Appointment of Female Judges to the Supreme Court of Pakistan
By: Abdullah Mohsin
The controversy surrounding Justice Ayesha Malik’s1 elevation has sparked debate in Pakistan’s legal circles regarding the criterion for the elevation of judges to the Supreme Court of Pakistan, (‘SC’) and gender parity in the judiciary of superior courts. Thus, this article will explore the constitutional criterion for the appointment of judges to the SC; and whether there is a need for mandatory appointments of female judges to the SC. It will also make recommendations for creating greater gender parity in the SC.
The constitutional criteria for appointment under Article 175A
Article 175A of the Constitution of Pakistan deﬁnes the criterion for the “Appointment of Judges to the Supreme Court[…]”. It requires the establishment of the “Judicial Commission of Pakistan” – or Commission – for the appointment of judges of the Supreme Court (‘SC’).
Moreover, it is stated that “The Commission by majority of its membership shall nominate to the Parliamentary Committee one person, for each vacancy of a Judge in the Supreme Court[…]”. Accordingly, “The Committee on receipt of a nomination from the Commission may conﬁrm the nominee by majority of its total membership within fourteen days, failing which the nomination shall be deemed to have been conﬁrmed”. In addition, the Committee is required to “[…]send the name of the nominee conﬁrmed by it or deemed to have been conﬁrmed to the Prime Minister who shall forward the same to the President for appointment.”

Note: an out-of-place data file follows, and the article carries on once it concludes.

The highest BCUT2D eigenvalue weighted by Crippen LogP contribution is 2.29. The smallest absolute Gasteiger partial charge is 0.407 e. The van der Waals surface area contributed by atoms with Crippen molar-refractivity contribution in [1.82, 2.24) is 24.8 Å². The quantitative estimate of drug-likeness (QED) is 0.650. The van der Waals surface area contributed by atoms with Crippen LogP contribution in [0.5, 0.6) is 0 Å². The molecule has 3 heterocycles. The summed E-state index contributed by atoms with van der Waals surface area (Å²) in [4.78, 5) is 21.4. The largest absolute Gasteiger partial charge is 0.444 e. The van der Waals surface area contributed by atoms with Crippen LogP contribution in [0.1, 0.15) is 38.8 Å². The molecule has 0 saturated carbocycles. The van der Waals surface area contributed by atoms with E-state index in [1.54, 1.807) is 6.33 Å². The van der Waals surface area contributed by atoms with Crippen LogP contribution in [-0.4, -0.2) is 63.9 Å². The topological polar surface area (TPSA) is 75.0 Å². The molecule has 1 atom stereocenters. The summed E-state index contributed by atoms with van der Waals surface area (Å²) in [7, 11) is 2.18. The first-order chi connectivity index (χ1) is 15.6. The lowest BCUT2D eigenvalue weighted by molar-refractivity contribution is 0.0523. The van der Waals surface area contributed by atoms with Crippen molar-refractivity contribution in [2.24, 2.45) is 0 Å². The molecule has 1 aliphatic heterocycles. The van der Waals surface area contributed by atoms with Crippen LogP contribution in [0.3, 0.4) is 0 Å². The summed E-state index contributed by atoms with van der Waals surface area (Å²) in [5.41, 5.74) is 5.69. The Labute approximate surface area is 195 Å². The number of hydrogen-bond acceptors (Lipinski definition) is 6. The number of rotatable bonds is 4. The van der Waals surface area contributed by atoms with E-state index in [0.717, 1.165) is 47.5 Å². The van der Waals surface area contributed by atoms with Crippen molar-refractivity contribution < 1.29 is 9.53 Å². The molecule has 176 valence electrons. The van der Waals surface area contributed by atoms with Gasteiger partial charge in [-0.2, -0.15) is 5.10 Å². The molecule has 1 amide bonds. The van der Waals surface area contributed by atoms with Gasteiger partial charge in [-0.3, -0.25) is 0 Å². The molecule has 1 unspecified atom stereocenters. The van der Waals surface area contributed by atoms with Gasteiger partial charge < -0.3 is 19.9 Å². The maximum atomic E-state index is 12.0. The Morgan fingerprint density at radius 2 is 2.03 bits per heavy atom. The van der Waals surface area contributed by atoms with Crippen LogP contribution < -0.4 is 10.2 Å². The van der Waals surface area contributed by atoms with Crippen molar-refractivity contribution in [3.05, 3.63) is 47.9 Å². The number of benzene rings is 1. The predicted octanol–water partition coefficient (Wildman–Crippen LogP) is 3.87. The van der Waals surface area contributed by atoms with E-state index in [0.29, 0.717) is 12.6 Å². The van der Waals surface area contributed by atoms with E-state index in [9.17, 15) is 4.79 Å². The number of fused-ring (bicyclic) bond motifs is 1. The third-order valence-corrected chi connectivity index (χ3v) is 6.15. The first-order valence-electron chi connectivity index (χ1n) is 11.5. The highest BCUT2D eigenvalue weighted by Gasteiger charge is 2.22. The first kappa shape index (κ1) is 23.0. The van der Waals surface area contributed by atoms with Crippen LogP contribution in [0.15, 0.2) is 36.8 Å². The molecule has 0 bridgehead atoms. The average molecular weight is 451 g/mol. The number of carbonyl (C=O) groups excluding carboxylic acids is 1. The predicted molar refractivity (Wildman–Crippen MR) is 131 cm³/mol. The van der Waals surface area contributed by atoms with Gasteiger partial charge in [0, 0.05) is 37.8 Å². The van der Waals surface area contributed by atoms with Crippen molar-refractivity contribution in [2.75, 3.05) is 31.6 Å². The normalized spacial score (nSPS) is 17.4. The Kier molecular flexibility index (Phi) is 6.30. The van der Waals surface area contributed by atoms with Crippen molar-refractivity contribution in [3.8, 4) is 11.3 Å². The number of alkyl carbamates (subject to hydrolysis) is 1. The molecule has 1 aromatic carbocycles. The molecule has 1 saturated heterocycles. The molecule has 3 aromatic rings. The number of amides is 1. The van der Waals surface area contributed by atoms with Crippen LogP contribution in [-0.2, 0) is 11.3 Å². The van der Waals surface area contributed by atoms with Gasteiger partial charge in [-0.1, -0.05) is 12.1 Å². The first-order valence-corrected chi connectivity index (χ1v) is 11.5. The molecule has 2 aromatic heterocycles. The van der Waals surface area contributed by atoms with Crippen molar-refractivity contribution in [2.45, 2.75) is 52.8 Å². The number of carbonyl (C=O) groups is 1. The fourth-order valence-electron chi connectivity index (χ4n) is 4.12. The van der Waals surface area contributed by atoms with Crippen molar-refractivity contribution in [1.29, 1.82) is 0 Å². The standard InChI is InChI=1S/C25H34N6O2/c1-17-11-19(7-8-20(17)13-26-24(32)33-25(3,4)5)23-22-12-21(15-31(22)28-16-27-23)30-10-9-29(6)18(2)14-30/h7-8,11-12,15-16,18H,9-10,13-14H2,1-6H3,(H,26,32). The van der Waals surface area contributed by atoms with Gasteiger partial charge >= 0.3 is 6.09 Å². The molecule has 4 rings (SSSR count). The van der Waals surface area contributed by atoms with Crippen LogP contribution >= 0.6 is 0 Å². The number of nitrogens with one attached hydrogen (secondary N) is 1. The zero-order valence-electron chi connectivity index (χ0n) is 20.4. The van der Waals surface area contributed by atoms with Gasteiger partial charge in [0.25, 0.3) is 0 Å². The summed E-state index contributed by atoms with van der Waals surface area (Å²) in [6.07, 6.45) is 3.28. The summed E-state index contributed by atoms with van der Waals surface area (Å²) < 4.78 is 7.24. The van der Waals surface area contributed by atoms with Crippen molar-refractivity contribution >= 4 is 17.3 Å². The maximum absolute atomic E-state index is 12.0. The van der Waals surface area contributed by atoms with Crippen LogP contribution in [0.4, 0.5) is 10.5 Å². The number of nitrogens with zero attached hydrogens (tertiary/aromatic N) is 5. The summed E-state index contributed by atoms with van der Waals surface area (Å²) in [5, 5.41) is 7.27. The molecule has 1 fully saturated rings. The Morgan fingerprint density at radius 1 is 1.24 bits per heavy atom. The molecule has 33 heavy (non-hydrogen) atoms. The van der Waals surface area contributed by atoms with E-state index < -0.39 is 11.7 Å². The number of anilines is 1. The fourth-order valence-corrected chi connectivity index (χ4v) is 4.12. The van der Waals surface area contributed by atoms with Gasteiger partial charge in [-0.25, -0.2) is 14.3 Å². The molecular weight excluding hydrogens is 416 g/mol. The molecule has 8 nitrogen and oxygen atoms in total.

Is there a need for the mandatory appointment of female judges?
It is apparent that the Pakistani Constitution seeks to create a two-tier system of judicial appointments, involving both the judiciary, i.e. the Commission, and the legislation, i.e. the Committee. This is thought to ensure greater ‘checks and balance’ in terms of appointments. However, this system has fallen short when it comes to creating gender parity in superior courts. Particularly, there has never been a female Supreme Court judge in Pakistan yet, creating ‘quota’ or ‘mandatory’ seats for women in the SC might not be the answer.
The SC, as the Apex Court, should consist of individuals of the highest legal calibre. Appointing someone on account of a quota system dilutes the meritorious composition of the Court. However, appointing judges on grounds of open merit can also be disadvantageous to female lawyers and judges, on account of the male-dominated nature of the legal system. In simpler terms, a smaller number of female lawyers and lower court judges, when compared with the count of male lawyers and judges, creates a severely limited pool of candidates to choose from in terms of appointments to the superior courts, particularly the SC.
In this regard, a long term solution is to create a conducive work environment for women to feel safe and encouraged to practice law. This might increase the number of women actively practising law, resulting in the expansion of the pool of candidates to choose from for the purpose of appointments to the superior courts. Some of the suggestions for creating a more ‘conducive work environment’ for women are: “[…]women should be introduced to litigation and taught the requisite techniques during the course of their law degrees”; provision of training in the language of the court “[…] so that the capacity to understand the proceedings and communicate with the staﬀ eﬀectively, can be